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Figure 2. Kaplan–Meier plot demonstrating the significant correlation between TKTL1 staining intensity and disease progression in RCC (staining intensity more than 80% = score 3 versus staining intensity less than 80% (score 0, 1 and 2) of tumor cells. p = 0.03.

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thumbnail image

Figure 3. Significant association of tumor size and immunohistochemical TKTL1 protein expression (Wilcoxon–Mann–Whitney U-Test). Tumors demonstrating TKTL1 expression score 3 are significantly bigger in size than tumors with score 0–1 or 2.

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Table I. Patient Characteristics
 No. of patients% Of patients
pT category
pN category
cM category
Table II. Correlation Between TKTL1 Expression and Pathological/Clinical Characteristics of Patients with RCC Included in the Study
PatientsTKTL1 (% (n))Frequency (n)
  1. TKTL1 scoring 0: 0–20%, 1: 21–50%, 2: 51–80% and 3: > 81% of all tumor cells were TKTL1 positive.

T stage
 117 (4)22 (5)13 (3)48 (11)23
 210 (1)10 (1)30 (3)50 (5)10
 310 (2)20 (4)70 (14)20
Tumor grading
 120 (1)40 (2)20 (1)20 (1)5
 210 (4)15 (6)21 (8)54 (21)39
 39 (1)91 (10)11
Nodal stage
 010 (5)17 (8)21 (10)52 (25)48
 1100 (5)5
 2100 (2)2
Distant metastases at the time of operation
 010 (5)15 (8)20 (10)55 (28)51
 1100 (4)4
No evidence of disease during follow-up14 (5)16 (6)22 (8)47 (18)37
Evidence of disease during follow-up 11 (2)11 (2)78 (14)18

TKTL1 expression was detected significantly more often in poorly differentiated tumor cells than in well or moderately differentiated tumor cells (p = 0.03). One pT1 tumor (6 cm), 2 pT2 tumors (7.5 and 8 cm) and 3 moderately differentiated (G2) tumors demonstrated intense TKTL1 staining. All of these tumors progressed during the follow-up period.

Transketolase and G6PD activity

Because the total transketolase activity in tumor cells consists of more than 70% TKTL1 activity, and selective determination of TKTL1 activity with histochemical methods is not possible, we determined total transketolase activity in 8 different tumors (details are listed in Table III). In normal kidney tissue, moderate transketolase activity was found in epithelial cells of the collecting ducts. Lesser activity was detected in epithelial cells of the loops of Henle and in the distal and proximal tubules. Activity was almost absent in glomeruli and connective tissue (Fig. 1c). Tumor tissues had higher transketolase activity (Fig. 1d). Heterogeneous transketolase activity patterns were detected within the tumor areas.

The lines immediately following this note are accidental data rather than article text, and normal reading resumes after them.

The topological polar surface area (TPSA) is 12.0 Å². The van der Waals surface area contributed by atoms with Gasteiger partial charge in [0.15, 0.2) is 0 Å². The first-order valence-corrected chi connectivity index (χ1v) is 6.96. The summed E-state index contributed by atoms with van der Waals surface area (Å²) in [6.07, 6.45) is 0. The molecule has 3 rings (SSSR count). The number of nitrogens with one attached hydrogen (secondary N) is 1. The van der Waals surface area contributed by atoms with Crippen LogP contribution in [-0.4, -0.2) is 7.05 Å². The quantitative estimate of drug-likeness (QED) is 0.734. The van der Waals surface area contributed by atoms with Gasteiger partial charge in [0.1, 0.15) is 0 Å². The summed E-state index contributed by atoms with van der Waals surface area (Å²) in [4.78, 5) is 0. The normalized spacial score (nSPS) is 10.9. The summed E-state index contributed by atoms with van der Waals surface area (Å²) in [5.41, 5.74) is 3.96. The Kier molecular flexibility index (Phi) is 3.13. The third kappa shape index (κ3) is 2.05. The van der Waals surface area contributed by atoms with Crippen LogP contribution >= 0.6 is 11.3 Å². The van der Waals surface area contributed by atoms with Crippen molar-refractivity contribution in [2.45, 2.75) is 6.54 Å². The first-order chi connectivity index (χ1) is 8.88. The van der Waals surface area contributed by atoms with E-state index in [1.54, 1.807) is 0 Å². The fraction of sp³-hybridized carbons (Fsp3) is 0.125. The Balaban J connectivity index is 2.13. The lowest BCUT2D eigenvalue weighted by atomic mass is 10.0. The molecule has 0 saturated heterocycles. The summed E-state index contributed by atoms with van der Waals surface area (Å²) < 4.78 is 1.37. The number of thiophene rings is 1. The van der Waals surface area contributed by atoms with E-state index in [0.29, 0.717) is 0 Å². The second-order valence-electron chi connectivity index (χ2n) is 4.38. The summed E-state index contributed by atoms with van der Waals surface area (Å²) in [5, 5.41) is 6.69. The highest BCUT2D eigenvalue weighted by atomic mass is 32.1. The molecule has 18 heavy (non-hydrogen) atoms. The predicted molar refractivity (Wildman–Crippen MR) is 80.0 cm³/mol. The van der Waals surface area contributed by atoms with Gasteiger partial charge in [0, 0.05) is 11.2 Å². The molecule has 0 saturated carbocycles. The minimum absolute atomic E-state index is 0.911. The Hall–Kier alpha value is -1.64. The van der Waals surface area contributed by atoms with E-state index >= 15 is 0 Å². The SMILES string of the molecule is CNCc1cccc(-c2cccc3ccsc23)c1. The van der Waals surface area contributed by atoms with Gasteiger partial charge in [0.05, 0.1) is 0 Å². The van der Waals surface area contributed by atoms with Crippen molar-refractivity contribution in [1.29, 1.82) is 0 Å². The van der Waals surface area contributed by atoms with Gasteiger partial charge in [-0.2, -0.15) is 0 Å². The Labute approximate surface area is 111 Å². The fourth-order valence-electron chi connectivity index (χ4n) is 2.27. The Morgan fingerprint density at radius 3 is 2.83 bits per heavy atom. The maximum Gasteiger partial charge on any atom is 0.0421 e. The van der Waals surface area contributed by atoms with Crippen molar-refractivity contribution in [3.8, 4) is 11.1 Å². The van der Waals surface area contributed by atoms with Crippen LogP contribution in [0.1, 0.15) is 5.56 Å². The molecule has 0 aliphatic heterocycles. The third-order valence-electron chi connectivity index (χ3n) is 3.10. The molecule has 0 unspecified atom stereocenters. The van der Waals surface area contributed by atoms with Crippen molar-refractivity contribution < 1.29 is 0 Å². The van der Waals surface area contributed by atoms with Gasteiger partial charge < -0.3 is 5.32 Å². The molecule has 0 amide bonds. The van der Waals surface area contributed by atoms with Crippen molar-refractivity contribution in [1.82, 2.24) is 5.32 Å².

Table III. TKTL1 Protein Expression, Overall Transketolase and G6PD Activity was Determined in 8 Tumors (6 Clear Cell Carcinomas and 2 Papillary Renal Carcinomas)
NoPathologypTGNMTumor size (cm)ProgressionTKTL1G6PD activityTKT activity
1Clear cell carcinoma1b2005NO032
6Clear cell carcinoma1a2002.7NO212
3Clear cell carcinoma3a3119Yes333
4Clear cell carcinoma3b3108Yes333
7Clear cell carcinoma3a2207Yes313
8Clear cell carcinoma3a3007Yes333
5Papillary type1a2003.2NO113
2Papillary type1a2003.5NO032

G6PD activity was higher in kidney tumor cells than in their normal cell counterparts (Figs. 1e and 1f). G6PD activity was localized similar to that of transketolase within the tumor areas. Table III summarizes the TKTL1 protein expression scores, and the transketolase and G6PD activities. Total transketolase activity tended to be higher in progressing than in nonprogressing tumors, whereas variable G6PD activity was detected in the tumor cells without correlation to tumor progression or tumor stage. All patients with metastasized kidney tumors had tumor tissues with intense TKTL1 protein expression, whereas nonprogressing tumors lacked strong TKTL1 expression.


  1. Top of page
  2. Abstract
  3. Material and methods
  4. Results
  5. Discussion
  6. Acknowledgements
  7. References